Sunday, April 15, 2012

atlanta interview: perception, abstraction, reality

Ascension by Leif Podhajsky via his blog.

Ish makes this amazing point: the songs don't just switch up beats/structure because of some kind of effort of will or conscious decision; it's an organic process- nothing in life is linear (except an office job/other creations of post-Enlightement modern western man in all his wisdom) but just like life: perception coming from all 5 senses simultaneously, as well as your intuition (from the subconscious) and how you are processing that, not only via 'thinking' but also 'feeling'. i've been reading about the 4 personality functions according to c g jung and it all makes much sense in conjunction with this idea... that for a beat to just stay the same for 4 minutes is kind of artificial and boring to say the least. in the future people will look fondly on the formative period of hip hop as musically conservative, but just as ish is on the vanguard of this new evolution, by the time others have caught up he will be onto some next shit not stopping to think about the history of this or that. too inspirational...

Read in its original home here at the Atlanta Creative Loafer website, or below:


Shabazz Palaces’ Ishmael Butler talks perception, abstraction, and reality

by Chad Radford

More than a year after Shabazz Palaces released it’s third offering, Black Up — the first hip-hop album to call Sub Pop Records home — the American underground music scene is still quietly chattering over the group’s seemingly abstract excursions into atmospheric beats, atonality, rhythm, and texture. Black Up arrived as a dense but captivating listen, but it's an album that the music’s principal mastermind Ishmael Butler (a.k.a. Palaceer Lazaro, a.k.a. Butterfly of Digable Planets) doesn’t see as eschewing the naturally non-linear pace of waking life — even in the collision in musical narratives unfolding in both the construction and titles of such songs as "Free Press and Curl," “Swerve...the Reeping of All That Is Worthwhile (Noir Not Withstanding),” and “Endeavors for Never (The Last Time We Spoke You Said...)."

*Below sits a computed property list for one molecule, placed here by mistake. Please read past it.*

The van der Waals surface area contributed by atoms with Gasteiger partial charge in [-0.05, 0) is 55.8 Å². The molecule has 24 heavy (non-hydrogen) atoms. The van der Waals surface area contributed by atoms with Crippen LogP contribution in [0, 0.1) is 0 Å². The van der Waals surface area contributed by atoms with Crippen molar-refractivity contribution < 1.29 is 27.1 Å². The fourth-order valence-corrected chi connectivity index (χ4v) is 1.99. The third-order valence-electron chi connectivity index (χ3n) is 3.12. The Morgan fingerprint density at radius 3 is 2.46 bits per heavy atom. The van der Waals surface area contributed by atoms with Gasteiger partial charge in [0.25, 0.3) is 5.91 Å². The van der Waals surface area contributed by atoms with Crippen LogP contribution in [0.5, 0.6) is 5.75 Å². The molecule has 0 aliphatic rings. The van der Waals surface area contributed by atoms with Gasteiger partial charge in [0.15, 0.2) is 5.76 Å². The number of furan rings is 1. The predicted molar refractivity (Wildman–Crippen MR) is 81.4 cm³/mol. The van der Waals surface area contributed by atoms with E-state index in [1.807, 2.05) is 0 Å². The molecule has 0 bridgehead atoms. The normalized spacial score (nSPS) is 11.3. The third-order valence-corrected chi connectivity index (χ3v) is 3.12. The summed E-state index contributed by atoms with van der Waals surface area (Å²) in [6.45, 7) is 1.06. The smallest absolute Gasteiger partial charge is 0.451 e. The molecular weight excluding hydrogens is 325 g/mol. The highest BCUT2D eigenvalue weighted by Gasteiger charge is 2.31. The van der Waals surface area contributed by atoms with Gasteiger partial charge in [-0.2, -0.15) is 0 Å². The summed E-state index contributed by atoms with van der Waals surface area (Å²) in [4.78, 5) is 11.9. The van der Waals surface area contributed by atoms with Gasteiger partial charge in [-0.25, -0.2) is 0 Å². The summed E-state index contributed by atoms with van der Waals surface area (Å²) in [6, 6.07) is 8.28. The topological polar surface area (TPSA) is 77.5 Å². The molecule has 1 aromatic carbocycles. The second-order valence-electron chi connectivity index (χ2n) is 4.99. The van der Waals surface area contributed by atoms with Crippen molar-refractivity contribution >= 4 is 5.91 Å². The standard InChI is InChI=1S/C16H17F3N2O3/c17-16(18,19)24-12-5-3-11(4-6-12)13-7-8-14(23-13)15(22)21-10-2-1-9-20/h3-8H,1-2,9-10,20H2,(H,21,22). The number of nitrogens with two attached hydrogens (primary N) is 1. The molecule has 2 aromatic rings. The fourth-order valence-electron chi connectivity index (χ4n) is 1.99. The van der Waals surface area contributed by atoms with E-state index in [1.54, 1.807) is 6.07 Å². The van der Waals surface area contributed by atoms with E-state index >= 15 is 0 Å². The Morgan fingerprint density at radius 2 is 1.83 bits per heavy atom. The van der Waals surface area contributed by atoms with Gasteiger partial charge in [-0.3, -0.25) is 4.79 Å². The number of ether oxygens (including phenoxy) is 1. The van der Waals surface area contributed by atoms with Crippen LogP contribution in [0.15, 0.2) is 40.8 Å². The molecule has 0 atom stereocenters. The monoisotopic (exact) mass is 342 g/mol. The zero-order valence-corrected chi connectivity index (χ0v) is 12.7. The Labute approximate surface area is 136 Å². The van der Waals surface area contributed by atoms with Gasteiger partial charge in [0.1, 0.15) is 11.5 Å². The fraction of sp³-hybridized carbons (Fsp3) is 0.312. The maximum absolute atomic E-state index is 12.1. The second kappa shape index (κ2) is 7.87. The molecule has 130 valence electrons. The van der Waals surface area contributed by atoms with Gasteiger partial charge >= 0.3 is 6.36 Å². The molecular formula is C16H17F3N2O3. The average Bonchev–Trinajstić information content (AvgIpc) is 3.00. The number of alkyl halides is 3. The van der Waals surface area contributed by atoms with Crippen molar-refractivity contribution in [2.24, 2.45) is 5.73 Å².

This town was in an uproar when word spread that Shabazz Palaces was playing in Athens and not Atlanta.

Yeah, I wish we were playing there too, and I don’t even understand why we’re not.

It’s difficult to address this without sounding petty, but when the Athens show was announced, I had people nudging me at the bar asking things like, “Why aren’t they coming here? They must not like Atlanta hip-hop …”


Atlanta can get both protective and defensive when aesthetics enter the conversation. There are a lot of different hip-hop aesthetics being explored in the local underground scenes, but the music that gets heard the most outside of Atlanta isn’t often associated with “intellectualism” or “abstraction” — although those elements are very present in certain underground scenes here — both of which are qualities that I associate with your music, from Digable Planets to Shabazz Palaces. I think other people do to, and when they start connecting the dots on their own they draw all kinds of crazy conclusions.

That's true ... The main misconception here is that bands go and play shows where they want to. The reality is that they go where they’re invited and where they’re booked. Atlanta is a destination that we would love to come to and play a show. The music that comes out of there — even though like you’re saying isn’t always very intellectual on the surface, we don’t really feel that way. A lot of times the intelligence in music lies in its instincts, and we love Southern music and Southern hip-hop — crunk music, and all that. We love all that music, a lot. … But when you set out on tour you don’t say, “We want to play here, here, here, and here.” It’s more like, who’s putting out offers, and who’s inviting us. But yeah, it’s not like we wouldn’t come to Atlanta because of some kind of aesthetic choice. We wouldn’t do that to any city.